US Lawyer Charged with Gun Smuggling at the Border Postpones Trial Again



On October 25, 2019, Washington State lawyer Shawn Bertram Jensen crossed the border into Canada at Osoyoos, B.C. with a loaded Ruger .22 handgun and an unloaded Colt AR-15 semi-automatic rifle with U.S. standard capacity magazines and ammunition in his vehicle.


He was arrested and now faces eight criminal charges, including gun smuggling.

Jensen first sought to delay his trial on November 2, 2020, citing the 14-day self-isolation requirement and the closure of the Canada/U.S. border as his reasons.

Judge Andrew Tam granted the motion and the trial was set to take place in February 2021.


Since the original postponement not much has changed at the border. The 14-day quarantine is still in effect and entering to Canada for a court appearance is still considered essential travel.


Despite those realities, Shawn Jensen’s lawyer sought a second delay.

“My client is an American residing in the U.S. The border closure has been extended to February 21st. He can’t physically be there so we are seeking an adjournment.”

Crown counsel Jennifer Crews was unimpressed with the second request to delay the trial.


“My friend is going to get tired of me saying this,” said Ms. Crews, “but I should point out that Mr. Jensen would be permitted into Canada as court dates are considered essential travel, but he would have to quarantine 14 days prior to the trial. It would be likely today or tomorrow he would have to enter Canada and begin his quarantine.”


Judge Michelle Daneliuk agreed to the second adjournment but hinted there would not be a third.

“Things aren’t likely to be markedly different in April of this year from what they are now, so let’s go without the same adjournment application again next time,” she said.

A Word of Warning for My American Friends


We love our American neighbours and we want you enjoy your time north of the 49th Parallel. Lest you find yourself facing gun smuggling charges I offer this gentle reminder: Canadian gun laws differ greatly from American gun laws.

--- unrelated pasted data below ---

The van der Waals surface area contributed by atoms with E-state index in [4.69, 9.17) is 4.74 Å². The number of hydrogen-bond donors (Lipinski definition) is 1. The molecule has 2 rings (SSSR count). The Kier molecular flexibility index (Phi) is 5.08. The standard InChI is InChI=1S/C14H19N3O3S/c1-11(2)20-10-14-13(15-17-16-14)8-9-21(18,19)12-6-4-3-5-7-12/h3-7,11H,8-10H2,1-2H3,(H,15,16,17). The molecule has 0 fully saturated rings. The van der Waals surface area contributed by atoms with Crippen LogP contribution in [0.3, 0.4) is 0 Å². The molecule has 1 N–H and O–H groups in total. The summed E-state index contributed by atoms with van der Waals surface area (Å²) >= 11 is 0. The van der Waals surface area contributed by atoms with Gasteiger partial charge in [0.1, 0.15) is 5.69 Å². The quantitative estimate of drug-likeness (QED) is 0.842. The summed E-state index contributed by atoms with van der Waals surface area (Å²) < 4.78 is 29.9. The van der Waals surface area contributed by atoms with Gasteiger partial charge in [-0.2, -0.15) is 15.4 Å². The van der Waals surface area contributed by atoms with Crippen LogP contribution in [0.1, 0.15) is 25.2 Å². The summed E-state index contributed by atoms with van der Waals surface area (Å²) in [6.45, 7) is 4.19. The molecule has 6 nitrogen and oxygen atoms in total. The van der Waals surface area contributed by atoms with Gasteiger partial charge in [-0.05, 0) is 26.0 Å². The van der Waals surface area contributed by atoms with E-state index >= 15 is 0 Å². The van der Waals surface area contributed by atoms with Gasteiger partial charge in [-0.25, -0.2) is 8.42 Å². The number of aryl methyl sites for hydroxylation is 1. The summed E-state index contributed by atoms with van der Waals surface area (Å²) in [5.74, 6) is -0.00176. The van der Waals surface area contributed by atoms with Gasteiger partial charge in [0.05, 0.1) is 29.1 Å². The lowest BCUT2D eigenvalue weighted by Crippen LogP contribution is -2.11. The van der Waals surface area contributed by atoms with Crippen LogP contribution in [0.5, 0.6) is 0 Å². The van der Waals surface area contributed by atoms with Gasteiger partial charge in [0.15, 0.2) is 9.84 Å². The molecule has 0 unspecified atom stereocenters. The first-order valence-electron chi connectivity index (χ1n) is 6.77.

Please make sure you understand all the Canadian legal requirements for possessing firearms while you are here.


The Canada Border Services Agency strongly recommends you “leave your firearm(s) at home when travelling to Canada and/or transiting through to reach another US destination. Additionally, you must have all necessary permits and ensure your firearm(s) is stored and transported appropriately.”


If you don’t need to bring your guns to Canada, please ensure all firearms, magazines and ammunition is removed from your vehicle before you leave home. Even a single round of ammunition under your seat could land you in hot legal water.


Visiting Canada With Guns


If you are visiting Canada with firearms for 60 days or less, you must fill out a Non-Resident Firearms Declaration form before you arrive at your chosen border crossing.

If you are coming to Canada to hunt or participate in a shooting competition, please ensure you only bring the firearm(s) you intend to use, along with ammunition for it.


When bringing handguns into Canada, please ensure all magazines are limited to ten (10) rounds and the barrel is 106 mms in length, or longer.


If you are visiting Canada for longer than 60 days, you must apply for a Possession and Acquisition Licence (PAL). This licence is valid for five years.

For complete details, please see the RCMP advisory page for Non-Residents Visiting Canada.


Overview of Canadian Gun Laws


This is an extremely brief overview of Canadian firearm laws. For complete details, please visit the RCMP Firearms Portal and the Firearms Act, aka Chapter 39 of the Criminal Code.


Firearm Owner Licencing


In Canada, to legally possess most rifles and shotguns you must have a valid Possession and Acquisition Licence (PAL).

To legally own most handguns and some rifles and shotguns you must also have a valid Restricted Possession and Acquisition Licence (RPAL).

For complete details, please visit the RCMP Firearm Owner Licensing portal.


Firearm Classifications


In Canada, firearms are classified into one of three categories.

  • Non-Restricted: most rifles and shotguns

  • Restricted: most handguns and some rifles and shotguns

  • Prohibited: all handguns with a barrel length of 105 mm or less, all handguns chambered in .25 and .32 calibre and some specifically listed rifles and shotguns.

Prohibited Devices include ammunition magazines for rifles capable of holding more than five (5) rounds of ammunition, ammunition magazines for handguns capable of holding more than ten (10) rounds, Tasers and a variety of other items.


Firearm Transport Regulations


Canada’s Storage, Display, Transportation and Handling of Firearms by Individuals Regulations cover all the requirements for legally storing and transporting firearms in Canada.


In a nutshell, rifles and shotguns must be unloaded. For complete details, please see Transportation of Non-Restricted Firearms.

Handguns must be unloaded, rendered inoperable by means of a secure locking device such as a trigger or cable lock, and stored in an opaque case “not readily opened or broken into.” For complete details, please see Transportation of Restricted Firearms.

0 comments
NFA Ad (Banner).jpg
  • Facebook
  • Twitter
  • Instagram